Part 05: On the Causes of the Civil War

Part Five: On the Causes of the Civil War

Slavery, from its very inception, created a paradox to the concept of government by the consent of the governed, the basic principle of this country's democracy. The founding fathers tried to deep the recognition of slavery from the constitution and hoped that the prohibition of the slave trade would eventually end slavery; reasoning that the continued existence of tropical people in this land was due to continued additions from abroad. They misjudged, or could not foresee, the changing economic world. Whereas, in the West Indies it was more profitable to kill slaves by overwork and replace them with cheaply bought new ones, in America, without the slave-trade, slaves were multiplied by breeding.

The Southern Americans raised sugar, rice, and tobacco. But when they began to grow cotton the demand for slaves was accelerated, especially with the advent of Eli Whitney's cotton gin (a machine that separates the cotton fibers from the seeds, making the processing of cotton much faster, hence, the need for more cotton, hence, more slaves), as cotton was used to clothe the masses of the world.

As cotton and Blacks proliferated, an alteration in the seams of American conscience was forthcoming.

American slaves were at the bottom of a "growing pyramid of commerce and industry" and COULD NOT BE SPARED! All of this created a desire for expansion, the cause of new political demands, and visions of power and empire.

"First of all, their work called for widening stretches of new, rich black soil—in Florida, in Louisiana, in Mexico, and even Kansas. This land, along with cheap labor, and labor easily regulated and distributed, made for profits so high that a whole system of culture arose in the South, with a new leisure and social philosophy. Black labor became the foundation stone not only of southern social structure, but also of northern manufacture and commerce, and of buying and selling on a worldwide scale. New cities were built on the results of Black labor, and a new labor problem, involving all white labor, arose both in Europe and America."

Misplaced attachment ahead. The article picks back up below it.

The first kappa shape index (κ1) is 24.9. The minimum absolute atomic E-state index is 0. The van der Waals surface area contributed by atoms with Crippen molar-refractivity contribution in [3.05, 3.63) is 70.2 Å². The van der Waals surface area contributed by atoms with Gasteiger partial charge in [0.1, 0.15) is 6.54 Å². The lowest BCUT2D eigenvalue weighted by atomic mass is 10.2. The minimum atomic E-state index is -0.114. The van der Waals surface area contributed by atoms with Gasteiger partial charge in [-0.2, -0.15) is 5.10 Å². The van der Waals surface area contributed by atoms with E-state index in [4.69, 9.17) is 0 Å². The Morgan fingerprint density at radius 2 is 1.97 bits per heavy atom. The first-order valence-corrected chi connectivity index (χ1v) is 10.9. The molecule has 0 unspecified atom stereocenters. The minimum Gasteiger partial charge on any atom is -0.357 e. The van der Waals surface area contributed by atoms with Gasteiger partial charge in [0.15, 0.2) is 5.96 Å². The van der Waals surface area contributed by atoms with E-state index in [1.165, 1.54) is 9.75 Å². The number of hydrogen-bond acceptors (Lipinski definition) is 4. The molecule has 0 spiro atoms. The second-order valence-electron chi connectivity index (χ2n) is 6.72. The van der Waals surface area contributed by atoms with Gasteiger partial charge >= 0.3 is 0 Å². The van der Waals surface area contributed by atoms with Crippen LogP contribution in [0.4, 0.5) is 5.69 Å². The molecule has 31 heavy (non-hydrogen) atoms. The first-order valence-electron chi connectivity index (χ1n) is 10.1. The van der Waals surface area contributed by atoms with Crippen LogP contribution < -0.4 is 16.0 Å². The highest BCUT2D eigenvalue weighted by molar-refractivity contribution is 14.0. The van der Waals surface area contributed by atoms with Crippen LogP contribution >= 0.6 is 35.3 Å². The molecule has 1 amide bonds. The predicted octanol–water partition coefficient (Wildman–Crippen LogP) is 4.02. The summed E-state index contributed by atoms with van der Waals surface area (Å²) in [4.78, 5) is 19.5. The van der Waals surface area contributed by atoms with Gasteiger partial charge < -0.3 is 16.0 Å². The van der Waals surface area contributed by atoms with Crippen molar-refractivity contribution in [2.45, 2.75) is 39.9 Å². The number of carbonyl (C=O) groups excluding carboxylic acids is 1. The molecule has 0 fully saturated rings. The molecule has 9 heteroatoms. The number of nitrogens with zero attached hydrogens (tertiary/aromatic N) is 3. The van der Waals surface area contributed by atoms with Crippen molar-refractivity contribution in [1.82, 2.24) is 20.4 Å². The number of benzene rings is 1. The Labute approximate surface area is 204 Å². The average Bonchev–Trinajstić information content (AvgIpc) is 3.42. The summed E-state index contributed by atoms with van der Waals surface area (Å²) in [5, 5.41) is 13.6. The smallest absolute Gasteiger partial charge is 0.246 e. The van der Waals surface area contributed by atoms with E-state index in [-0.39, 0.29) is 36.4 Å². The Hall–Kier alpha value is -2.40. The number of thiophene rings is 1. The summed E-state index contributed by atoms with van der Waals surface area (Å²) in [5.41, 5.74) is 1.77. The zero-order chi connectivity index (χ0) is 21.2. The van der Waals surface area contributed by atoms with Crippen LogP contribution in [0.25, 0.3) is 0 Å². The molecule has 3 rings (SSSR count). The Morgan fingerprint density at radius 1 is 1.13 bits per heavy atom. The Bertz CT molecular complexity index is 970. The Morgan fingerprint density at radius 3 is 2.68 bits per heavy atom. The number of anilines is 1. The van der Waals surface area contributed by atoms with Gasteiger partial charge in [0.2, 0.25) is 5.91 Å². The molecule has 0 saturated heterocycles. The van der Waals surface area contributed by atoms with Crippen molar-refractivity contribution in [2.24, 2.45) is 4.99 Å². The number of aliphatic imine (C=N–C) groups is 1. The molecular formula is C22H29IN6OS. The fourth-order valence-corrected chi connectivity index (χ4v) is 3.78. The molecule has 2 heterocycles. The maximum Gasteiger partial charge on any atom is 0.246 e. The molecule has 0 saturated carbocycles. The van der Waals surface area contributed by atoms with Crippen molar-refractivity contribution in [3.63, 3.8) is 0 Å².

"…the growing exploitation of white labor in Europe, the rise of the factory system, the increased monopoly of land, and the problem of distribution of political power, began to send wave after wave of immigrants to America, looking for new freedom, new opportunity and new democracy.

Patterns in American life style began to develop. There were the native-born Americans, largely of English descent, property holders, and employers; the free northern Blacks and fugitive slaves from the South; the free Blacks of the South living off the goodwill of white patrons; the great mass of poor whites, and, of course, the slaves.

This system of slavery required a special police force, manned mostly by the poor whites. The effectiveness of this special kind of force in stifling insurrections and patrolling for runaways is the reason why revolts in America were not as successful as those in the West Indies. (It should be noted that coercion, patrolling, and murdering did not curtail the efforts of Blacks in their escape attempts, but rather, caused them to develop the wisdom and boldness necessary to make successful their intent. Case in point—The Underground Railroad.)

In the North, Black labor was cheap, due in part to both custom and competition. The northern employer preferred the immigrants as long as they worked just as cheaply. As a result the immigrants blamed the Blacks for driving the price of labor down. The consequence of this stirred up race tension and led to race riots in many instances. In the South, Black laborers (slaves) kept the immigrants out of work.